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Apr 21, 2018 10:51PM Lea7777 wrote:

Best wishes to you Kerri Oz and thank you for providing us with your background and thought process.

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Apr 22, 2018 12:30AM Mammabear wrote:

I went through the same thought process in deciding to have the bmx just over a year ago. On the plus side, I have just realised that I would have been on 6 monthly checkups if I hadn’t had the mastectomy, so I have avoided a mammo, mri and probably two ultrasounds that I would have had if I hadn’t had the surgery. I am happy with my decision. However, I know from the statistics that only a small percentage of people with LCIS decide to have the surgery.

Dx 2/10/2017, LCIS, Left Surgery 4/9/2017 Prophylactic mastectomy: Left, Right; Reconstruction (left): Silicone implant; Reconstruction (right): Silicone implant Dx 4/10/2017, LCIS, Right
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May 8, 2018 10:31PM Corah wrote:

2 years ago (2016) I was diagnosed with LCIS, ALH, fibroadenoma, calcifications or as my Surgeon said "very busy breasts'. Had a Mamo, Usounds, Mri that led to biopsy and lumpectomy and advised to have yearly checkups of Mamo & MRIs.

Last year (2017) I found a lump that bought my yearly checkup a few months earlier, this ended in mamo, Usound, biopsy. I asked the surgeon about DMX and he advised to wait for findings. It was another Fibroadenoma and only my GP rang me weeks after to say it was nothing.

I decided that I was only going to do the MRI every second year as my surgeon pointed out that they will pick up areas and that most likely will be investigated and I needed to be prepared for that.

In Australia some Doctors are not keen to do DMX for LCIS. I have talked to the surgeon who explained the process of a DMX to me and from this I have decided that I will wait and see what happens at each yearly checkups, in the way of, USounds, Mamos, MRI, Biopsy and after 5 years of this, I recon there will be a pattern forming and then I can make a better informed decision (and hopefully they will agree) ... Its not the testing or procedures that bothers me, its the waiting for the calls, the anxiety and the constant mental mind battle that this whole process brings. As LCIS puts us in a 'no mans land diagnoses' it is often not understood, not a priority and we come down the list for urgency...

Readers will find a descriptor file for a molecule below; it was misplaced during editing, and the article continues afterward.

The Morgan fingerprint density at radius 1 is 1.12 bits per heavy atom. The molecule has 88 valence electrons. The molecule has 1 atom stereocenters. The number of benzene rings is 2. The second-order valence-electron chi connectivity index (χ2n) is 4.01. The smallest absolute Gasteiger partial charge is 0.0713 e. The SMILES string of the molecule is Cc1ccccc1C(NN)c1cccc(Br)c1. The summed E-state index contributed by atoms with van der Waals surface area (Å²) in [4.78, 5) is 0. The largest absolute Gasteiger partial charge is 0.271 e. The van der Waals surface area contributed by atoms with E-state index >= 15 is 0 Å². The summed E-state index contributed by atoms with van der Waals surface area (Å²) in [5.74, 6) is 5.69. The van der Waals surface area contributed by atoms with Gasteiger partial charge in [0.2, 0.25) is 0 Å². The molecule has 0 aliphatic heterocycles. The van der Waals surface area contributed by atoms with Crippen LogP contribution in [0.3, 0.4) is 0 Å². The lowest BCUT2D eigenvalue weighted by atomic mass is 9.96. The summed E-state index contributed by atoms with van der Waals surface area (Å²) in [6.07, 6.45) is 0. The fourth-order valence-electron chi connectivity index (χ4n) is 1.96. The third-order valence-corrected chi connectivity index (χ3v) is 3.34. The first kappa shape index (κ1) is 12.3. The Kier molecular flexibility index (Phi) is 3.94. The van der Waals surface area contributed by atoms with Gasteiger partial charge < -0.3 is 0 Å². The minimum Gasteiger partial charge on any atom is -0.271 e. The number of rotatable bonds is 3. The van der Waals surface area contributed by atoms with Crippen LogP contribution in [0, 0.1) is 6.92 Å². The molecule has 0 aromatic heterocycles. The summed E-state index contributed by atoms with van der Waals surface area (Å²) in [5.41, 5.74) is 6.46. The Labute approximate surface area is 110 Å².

Just had my yearly MRI on Monday, so this years mental mind game begins again, the waiting by the phone for a couple of weeks, then the 'should I ring' or 'will they think I'm over reacting'

Dx 10/12/2016, LCIS, Right, <1cm, ER-/PR-, HER2- Surgery 11/6/2017 Lumpectomy: Right
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May 15, 2018 05:19AM bdc wrote:

In 2016, after a BL Lumpectomy they found LCIS in both breast. Given this information, I opted for BL mastectomy. My sentinal nodes were clear, but there seven areas of LCIS in my breast. I did this becasue I could not imagine going through the worry every six months, not to mention the expense a MRI every year. I had an immediate reconstruction, but I now have an encapsulation of one breast. My post op education was absymal at best. My thoughts for you, go with your heart and do what your heart and your doctor adivse. I am happy with my choice.

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Jul 13, 2018 08:36PM awb wrote:

Lea-----I was diagnosed with LCIS 15 years ago, had lumpectomy, took tamoxifen for 5 years, evista for about 7 years, had breast MRIs for many years, now just yearly 3-D mammos, breast exams twice a year, and I'm doing fine. Hardly even think about it anymore. There are definitely pros and cons of both surviellance/ anti-hormonals versus BPMs, you just have to decide for yourself how much risk you can live with. Both my oncologist and the genetic counselor told me most of the risk calculators overestimate the risk of LCIS. and that it is likely in the range of 20-30% increase, so I'm going with 25%.


"I don't know what the future holds, but I know who holds the future" Dx 9/5/2003, LCIS, Stage 0, 0/0 nodes Surgery 9/16/2003 Lumpectomy: Right Hormonal Therapy 10/30/2003 Tamoxifen pills (Nolvadex, Apo-Tamox, Tamofen, Tamone) Surgery 4/5/2005 Prophylactic ovary removal Hormonal Therapy 2/28/2009 Evista (raloxifene)